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Policies and Guidance Related to Accessibility and Persons with Disabilities at Oregon State University
Faculty & Staff
Employees with disabilities needing assistance should apply to their departments, though the Office of Equity and Inclusion (OEI) can be contacted at any time for assistance. If a department is unable to provide accommodation, the request should be forwarded to OEI. The OEI, working with other appropriate administrative units, will determine whether or not accommodation can be made and, if necessary, assist departments in securing resources. Contact: Office of Equity and Inclusion (541-737-3556).
The Director of Disability Access Services (DAS) has the responsibility for providing services to students with disabilities. DAS funds auxiliary aids such as interpreters, note takers, alternative testing, and taped text books. This office administers the procedures by which students disclose a disability and request access. Contact: Disability Access Services (541-737-4098).
Customers, Clients, Members of the Public
University services, programs, and activities must be accessible to individuals with disabilities which may include customers, clients, and members of the public. Individual units are responsible for ensuring that their programs, services, and activities are accessible. If a department or college is unable to fund the necessary accommodations, a request for funds may be forwarded to the OEI. The OEI will make a request for funding to the appropriate administrative unit. Contact: Office of Equity and Inclusion (541-737-3556).
The Office of Equity and Inclusion is responsible for overseeing compliance with regard to state and federal regulations that prohibit discrimination on the basis of disability and require reasonable accommodation. Complaints of discrimination based on disability may be filed in the OEI. Contact: Office of Equity and Inclusion (541-737-3556).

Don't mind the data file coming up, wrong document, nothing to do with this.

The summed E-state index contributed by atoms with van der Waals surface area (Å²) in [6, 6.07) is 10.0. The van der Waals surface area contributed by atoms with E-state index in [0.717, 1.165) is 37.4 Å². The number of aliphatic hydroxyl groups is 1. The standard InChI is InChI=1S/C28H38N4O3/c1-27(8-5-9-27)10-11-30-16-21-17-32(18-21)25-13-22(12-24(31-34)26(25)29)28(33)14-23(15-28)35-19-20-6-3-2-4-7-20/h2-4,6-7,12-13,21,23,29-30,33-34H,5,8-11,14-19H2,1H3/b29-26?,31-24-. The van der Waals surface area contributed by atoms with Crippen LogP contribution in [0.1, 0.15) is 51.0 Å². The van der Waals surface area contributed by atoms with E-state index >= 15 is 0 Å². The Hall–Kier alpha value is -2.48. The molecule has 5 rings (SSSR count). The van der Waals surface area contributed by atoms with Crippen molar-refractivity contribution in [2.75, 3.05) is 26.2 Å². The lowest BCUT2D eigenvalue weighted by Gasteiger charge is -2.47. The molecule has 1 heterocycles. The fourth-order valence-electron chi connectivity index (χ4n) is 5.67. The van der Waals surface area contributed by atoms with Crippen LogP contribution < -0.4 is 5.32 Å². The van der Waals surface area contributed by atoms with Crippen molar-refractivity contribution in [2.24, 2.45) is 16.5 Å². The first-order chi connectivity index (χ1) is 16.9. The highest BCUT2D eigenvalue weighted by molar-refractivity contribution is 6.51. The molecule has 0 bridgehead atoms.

Responding to Requests for Accommodation:
An employee with a disability should contact their department to request an accommodation, unless the employee would prefer to work through OEI first. When an employee contacts a department to request a job modification or accommodation, there is no need for the department to contact OEI unless the department wishes to deny the request, or would like to discuss the accommodation with OEI before providing it. Only OEI, through an interactive process including the employee and the department, can assess whether to deny a request for an accommodation. The OEI first determines whether the employee has a qualifying disability; if so, the OEI facilitates a process between the employee and the department to ascertain whether or not reasonable accommodation can be made. As needed, the OEI may also help a department identify and/or secure resources for an agreed-upon accommodation.
Faculty members and department staff should work with Disability Access Services to accommodate the needs of students with disabilities. Visit the Disability Access Services website for information about making your classes and materials accessible to the largest number of students.
Departments should work directly with visitors/conference attendees/job applicants to accommodate their needs. Units seeking sign language interpreters should contact Disability Access Services. If a department is unable to provide accommodation, it may request assistance from the OEI. Learn more about accessible event planning and advertising to ensure access for the campus community and visitors.